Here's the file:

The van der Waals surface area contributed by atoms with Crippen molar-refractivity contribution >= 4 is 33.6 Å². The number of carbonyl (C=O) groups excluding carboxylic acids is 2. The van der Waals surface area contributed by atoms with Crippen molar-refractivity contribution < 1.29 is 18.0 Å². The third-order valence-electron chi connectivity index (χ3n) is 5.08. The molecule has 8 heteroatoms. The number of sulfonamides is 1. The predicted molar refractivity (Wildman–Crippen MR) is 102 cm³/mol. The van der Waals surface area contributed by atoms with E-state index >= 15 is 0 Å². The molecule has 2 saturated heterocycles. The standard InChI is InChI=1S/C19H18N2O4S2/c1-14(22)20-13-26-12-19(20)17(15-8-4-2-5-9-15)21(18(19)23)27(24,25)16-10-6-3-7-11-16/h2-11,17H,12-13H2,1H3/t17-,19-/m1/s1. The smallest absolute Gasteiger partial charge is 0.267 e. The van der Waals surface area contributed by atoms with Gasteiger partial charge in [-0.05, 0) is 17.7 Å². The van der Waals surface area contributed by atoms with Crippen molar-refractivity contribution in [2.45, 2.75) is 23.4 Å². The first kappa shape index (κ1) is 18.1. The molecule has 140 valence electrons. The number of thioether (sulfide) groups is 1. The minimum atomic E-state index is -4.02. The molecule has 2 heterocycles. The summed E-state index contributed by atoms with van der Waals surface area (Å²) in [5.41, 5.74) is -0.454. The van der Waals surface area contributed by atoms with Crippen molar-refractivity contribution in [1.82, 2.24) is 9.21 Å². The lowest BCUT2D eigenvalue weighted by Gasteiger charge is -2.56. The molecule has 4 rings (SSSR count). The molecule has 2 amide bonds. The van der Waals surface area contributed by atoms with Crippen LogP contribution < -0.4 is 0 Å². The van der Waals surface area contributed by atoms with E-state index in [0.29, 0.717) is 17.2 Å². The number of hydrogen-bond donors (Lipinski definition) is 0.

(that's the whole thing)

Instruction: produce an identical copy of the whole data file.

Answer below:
The van der Waals surface area contributed by atoms with Crippen molar-refractivity contribution >= 4 is 33.6 Å². The number of carbonyl (C=O) groups excluding carboxylic acids is 2. The van der Waals surface area contributed by atoms with Crippen molar-refractivity contribution < 1.29 is 18.0 Å². The third-order valence-electron chi connectivity index (χ3n) is 5.08. The molecule has 8 heteroatoms. The number of sulfonamides is 1. The predicted molar refractivity (Wildman–Crippen MR) is 102 cm³/mol. The van der Waals surface area contributed by atoms with E-state index >= 15 is 0 Å². The molecule has 2 saturated heterocycles. The standard InChI is InChI=1S/C19H18N2O4S2/c1-14(22)20-13-26-12-19(20)17(15-8-4-2-5-9-15)21(18(19)23)27(24,25)16-10-6-3-7-11-16/h2-11,17H,12-13H2,1H3/t17-,19-/m1/s1. The smallest absolute Gasteiger partial charge is 0.267 e. The van der Waals surface area contributed by atoms with Gasteiger partial charge in [-0.05, 0) is 17.7 Å². The van der Waals surface area contributed by atoms with Crippen molar-refractivity contribution in [2.45, 2.75) is 23.4 Å². The first kappa shape index (κ1) is 18.1. The molecule has 140 valence electrons. The number of thioether (sulfide) groups is 1. The minimum atomic E-state index is -4.02. The molecule has 2 heterocycles. The summed E-state index contributed by atoms with van der Waals surface area (Å²) in [5.41, 5.74) is -0.454. The van der Waals surface area contributed by atoms with Crippen molar-refractivity contribution in [1.82, 2.24) is 9.21 Å². The lowest BCUT2D eigenvalue weighted by Gasteiger charge is -2.56. The molecule has 4 rings (SSSR count). The molecule has 2 amide bonds. The van der Waals surface area contributed by atoms with Crippen LogP contribution < -0.4 is 0 Å². The van der Waals surface area contributed by atoms with E-state index in [0.29, 0.717) is 17.2 Å². The number of hydrogen-bond donors (Lipinski definition) is 0.